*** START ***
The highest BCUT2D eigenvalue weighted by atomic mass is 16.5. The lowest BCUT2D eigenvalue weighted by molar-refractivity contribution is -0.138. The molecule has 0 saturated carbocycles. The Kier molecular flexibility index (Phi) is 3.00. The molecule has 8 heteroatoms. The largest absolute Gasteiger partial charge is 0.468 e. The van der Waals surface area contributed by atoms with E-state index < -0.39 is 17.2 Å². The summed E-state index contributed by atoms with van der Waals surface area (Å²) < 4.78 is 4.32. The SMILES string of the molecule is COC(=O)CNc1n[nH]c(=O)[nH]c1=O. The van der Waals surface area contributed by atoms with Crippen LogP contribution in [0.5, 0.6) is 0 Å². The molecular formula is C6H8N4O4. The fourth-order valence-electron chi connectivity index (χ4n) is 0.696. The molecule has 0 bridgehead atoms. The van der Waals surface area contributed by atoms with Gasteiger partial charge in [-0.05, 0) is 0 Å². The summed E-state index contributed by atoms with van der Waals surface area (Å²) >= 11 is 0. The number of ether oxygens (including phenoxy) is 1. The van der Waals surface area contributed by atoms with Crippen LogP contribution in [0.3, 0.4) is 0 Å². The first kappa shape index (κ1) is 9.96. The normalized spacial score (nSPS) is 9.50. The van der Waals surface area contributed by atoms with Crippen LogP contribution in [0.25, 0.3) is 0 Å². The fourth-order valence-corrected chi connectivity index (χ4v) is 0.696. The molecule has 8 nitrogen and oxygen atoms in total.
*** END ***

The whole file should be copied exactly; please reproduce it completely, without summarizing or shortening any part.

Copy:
The highest BCUT2D eigenvalue weighted by atomic mass is 16.5. The lowest BCUT2D eigenvalue weighted by molar-refractivity contribution is -0.138. The molecule has 0 saturated carbocycles. The Kier molecular flexibility index (Phi) is 3.00. The molecule has 8 heteroatoms. The largest absolute Gasteiger partial charge is 0.468 e. The van der Waals surface area contributed by atoms with E-state index < -0.39 is 17.2 Å². The summed E-state index contributed by atoms with van der Waals surface area (Å²) < 4.78 is 4.32. The SMILES string of the molecule is COC(=O)CNc1n[nH]c(=O)[nH]c1=O. The van der Waals surface area contributed by atoms with Crippen LogP contribution in [0.5, 0.6) is 0 Å². The molecular formula is C6H8N4O4. The fourth-order valence-electron chi connectivity index (χ4n) is 0.696. The molecule has 0 bridgehead atoms. The van der Waals surface area contributed by atoms with Gasteiger partial charge in [-0.05, 0) is 0 Å². The summed E-state index contributed by atoms with van der Waals surface area (Å²) >= 11 is 0. The number of ether oxygens (including phenoxy) is 1. The van der Waals surface area contributed by atoms with Crippen LogP contribution in [0.3, 0.4) is 0 Å². The first kappa shape index (κ1) is 9.96. The normalized spacial score (nSPS) is 9.50. The van der Waals surface area contributed by atoms with Crippen LogP contribution in [0.25, 0.3) is 0 Å². The fourth-order valence-corrected chi connectivity index (χ4v) is 0.696. The molecule has 8 nitrogen and oxygen atoms in total.